b. Building the second non-conductive layer either by oxidizing the Si top surface using a furnace or by depositing a S1O2 layer using either LPCVD or PECVD tool.,

c. Deposition of a polycrystalline silicon layer on top of the non-conductive SiO2-layer by epitaxy or by low pressure chemical vapour deposition (LPCVD) to generate said first conductive layer;

d. using lithography tools alignment marks position and design are defined in a photo-resist layer, then the exposed Si top layer of the SOI (not protected by the photo resist) is totally or partially etched using plasma etch tool and then the photo-resist is removed using plasma and/or wet benches: alignment marks are defined inside the top Si layer of the SOI.;

e. Then using lithography tools bi prism position and design are defined in a photo-resist layer, then the exposed Si top layer of the SOI (not protected by the photo resist) is totally etched using plasma etch tool down to the buried insulator layer and then the photo-resist is removed using plasma and/or wet benches: inner electrode is defined and isolated from outer electrode by the trenches. Lf alignment marks is made of totally etched top Si layer then steps band c are merged: The lithography step is defining alignment marks and bi prism.,

f. Then the top Si layer is oxidized using furnace with oxidizing gazes such as O2 or H2O. This defines the final dimension of the inner electrode and the gap between inner and outer electrode.;

g. Then using lithography tools that allows back side to front side alignment, a back side cavity position and design are defined in a photo-resist layer, then the exposed Si bottom layer of the SOI (not protected by the photo resist) is totally etched using plasma DRIE etch tool or preferably wet chemical etch down to the buried insulator layer and then the photo-resist is removed using plasma and/or wet benches.;

h. Performing an oxide isotropic etching by wet or vapour HF to remove accessible oxide layers in order to release the area of the inner electrode and the buried S1O2 layer between said area and the back-side cavity;

i. Optionally depositing a metal layer on the surface of the silicon top layer either in an evaporation or a PVD tool.

The substrate as provided in step a) is preferably mono crystalline to benefit of slopes in the back side cavity, whereas a poly-crystalline substrate is more cost-efficient.

The electrostatic biprism can be used for any application which requires a beam splitter or an electrostatic deflection of charged particles. These charged particles could be molecules, atoms or even elementary particles.

In the most preferred embodiment the electrostatic biprism is used as an electronic biprism within an electron beam device, which typically comprises an electron gun (consisting of a cathode, grid, and anode) which is used to generate and accelerate the primary beam, an electromagnetic optical focusing and/or deflection system and a target for the electron beam.

The electrostatic biprism can be used for every application for which a deflection or scattering of charged particles is required.

In a preferred embodiment the respective electron beam device is used for electron holography, filtering energy, transmission electron microscopy, generation of vortex electron beams, aberration corrections or phase plate.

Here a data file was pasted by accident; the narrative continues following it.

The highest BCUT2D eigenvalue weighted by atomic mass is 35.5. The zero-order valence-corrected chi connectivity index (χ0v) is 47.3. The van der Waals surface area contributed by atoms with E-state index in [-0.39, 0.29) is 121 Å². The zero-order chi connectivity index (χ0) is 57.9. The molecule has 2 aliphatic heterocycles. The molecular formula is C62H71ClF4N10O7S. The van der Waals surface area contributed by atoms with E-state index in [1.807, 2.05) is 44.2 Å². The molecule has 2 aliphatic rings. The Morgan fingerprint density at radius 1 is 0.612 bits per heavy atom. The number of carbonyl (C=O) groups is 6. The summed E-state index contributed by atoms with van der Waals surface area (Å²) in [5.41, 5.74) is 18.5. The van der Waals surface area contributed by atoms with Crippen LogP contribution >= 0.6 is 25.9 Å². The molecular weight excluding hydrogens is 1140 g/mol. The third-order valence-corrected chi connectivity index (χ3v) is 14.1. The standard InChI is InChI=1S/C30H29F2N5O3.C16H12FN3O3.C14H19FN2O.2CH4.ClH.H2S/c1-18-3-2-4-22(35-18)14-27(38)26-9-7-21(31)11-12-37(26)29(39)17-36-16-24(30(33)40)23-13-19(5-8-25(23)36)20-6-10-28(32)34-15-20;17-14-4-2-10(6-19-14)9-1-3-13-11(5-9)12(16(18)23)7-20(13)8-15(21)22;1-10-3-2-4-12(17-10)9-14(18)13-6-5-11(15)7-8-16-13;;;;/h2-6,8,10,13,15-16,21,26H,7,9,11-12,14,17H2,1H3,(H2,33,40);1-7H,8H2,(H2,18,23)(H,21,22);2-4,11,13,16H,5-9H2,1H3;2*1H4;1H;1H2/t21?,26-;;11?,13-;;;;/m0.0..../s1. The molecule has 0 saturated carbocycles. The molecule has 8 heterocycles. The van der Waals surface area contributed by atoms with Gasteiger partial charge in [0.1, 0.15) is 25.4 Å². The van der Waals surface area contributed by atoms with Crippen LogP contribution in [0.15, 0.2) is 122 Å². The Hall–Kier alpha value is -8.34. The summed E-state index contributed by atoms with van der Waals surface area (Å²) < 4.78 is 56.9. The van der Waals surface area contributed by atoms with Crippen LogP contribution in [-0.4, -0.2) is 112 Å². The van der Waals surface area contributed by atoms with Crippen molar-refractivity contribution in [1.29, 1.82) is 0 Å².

In the field of electron holography, the electron biprism of the invention can be used for a scanning transmission electron microscope (STEM) or a transmission electron microscope (TEM).

In a further aspect the invention provides an electron beam device comprising an electron biprism according to the invention.

In another aspect the invention provides a microscope or interferometer comprising an electron biprism according to the invention.

DEFINITIONS

Electrostatic biprism in the context of the present invention is a device that allows a scattering or deflection of a beam of charged particles such as ions of molecules or atoms or elementary particles to generate two different beams of particles. For the preferred use of an electron beam the electrostatic biprism is denominated as an electron biprism.

The inner electrode is the central electrode of an electrostatic biprism that in interaction with the two adjacent earth/ground electrodes builds an electromagnetic field for deflection or scattering of the charged particles.

As defined herein the freestanding electrode is the area of the conductive layer which has no underlying non-conductive layer and preferably also no underlying support layer. As a result, the freestanding electrode is only attached by its two ends to the peripheral conductive layer, whereas alongside the inner electrode (optionally coated with a metal layer) it stands free from any material, especially from the second non-conductive layer. It has to be pronounced that the freestanding electrode still can be coated by the metal layer. In general, the freestanding electrode mimics the filament of the prior art electron biprism.

In the context of the present invention a "conductive layer" which is synonymous to an electronically conductive layer, encompasses any conductive material, including but not limited to metals, superconductors, semiconductors, nonmetallic conductors such as graphite and conductive polymers. As a conductive layer it has a conductivity σ which is 10"6 S m"1 or more.

According to the present invention the "non-conductive layer" is a layer with electrically non-conductive or insulating properties. Hence it represents a material whose internal electric charges do not flow freely, and therefore make it very hard to conduct an electric current under the influence of an electric field. As such it has a resistance p of at least 104 Ω m.

EXAMPLES

1. Preparation of an electronic biprism made of mono crystalline silicon

Provision of a layered structure as basis